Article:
An excerpt: You choose if you want to motivate your dog with something he likes and will work to attain, or something he dislikes and will work to avoid. NOTE. WE ALWAYS USE FOOD because we want our dogs to feel safe and happy and not afraid of a consequence!
Wait! What? “Always use food”??? We are sharing this post because it expertly answers common questions concerned pet parents have about using food in training their pets, such as:
- Why should I use food when training ?
- Why does my dog only listen to me when I have a piece of hot dog in my hand?
- How do I ensure that I don’t have to bribe my dog forever when I would like him to do something?
- If I train a lot, won’t my dog get fat?
- If my dog will not work for food, then how can a positive reinforcement trainer help me train my dog?
- At what point do I stop using the food to train?
- My dog will do sit and down in my house, but when I take him outside to the park I have to bribe him again. Why does this happen?
- What is positive reinforcement? Does it just mean that I give my dog treats?
- What if my dog has no impulse control around food?
If you’ve ever heard yourself asking these very questions and are curious about the answers…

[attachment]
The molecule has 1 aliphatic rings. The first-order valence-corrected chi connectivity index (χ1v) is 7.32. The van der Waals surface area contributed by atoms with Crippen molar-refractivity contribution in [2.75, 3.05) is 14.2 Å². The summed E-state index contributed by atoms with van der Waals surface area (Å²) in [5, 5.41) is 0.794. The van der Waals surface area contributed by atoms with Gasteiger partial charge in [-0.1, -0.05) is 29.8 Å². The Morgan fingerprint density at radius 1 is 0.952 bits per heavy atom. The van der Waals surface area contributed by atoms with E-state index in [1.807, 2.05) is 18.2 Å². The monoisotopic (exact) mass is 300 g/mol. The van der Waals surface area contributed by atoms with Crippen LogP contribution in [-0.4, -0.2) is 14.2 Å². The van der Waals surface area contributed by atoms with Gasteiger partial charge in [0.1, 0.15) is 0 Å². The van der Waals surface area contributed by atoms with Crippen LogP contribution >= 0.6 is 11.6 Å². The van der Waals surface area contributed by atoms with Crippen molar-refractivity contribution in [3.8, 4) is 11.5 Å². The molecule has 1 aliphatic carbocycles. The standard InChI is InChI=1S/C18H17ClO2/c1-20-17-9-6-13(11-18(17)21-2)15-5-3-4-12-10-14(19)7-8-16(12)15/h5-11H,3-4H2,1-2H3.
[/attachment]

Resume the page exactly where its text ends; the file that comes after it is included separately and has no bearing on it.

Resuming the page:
Read the full post here:
About the Author
Niki Tudge MBA PCBC-A CABC CDBC is the founder and president of the Pet Professional Guild, DogNostics Education and The DogSmith. She has substantial leadership experience in business management and administration, particularly in the nonprofit sector, which encompasses her role as the president of Doggone Safe, a nonprofit educational organization. She has published numerous articles, which have been featured in publications such as the New York Times. She has also authored five books; her most recent project, Pet Training and Behavior Consulting: A Model for Raising the bar to Protect Professionals, Pets and Their People, which she co-authored, was published in 2019.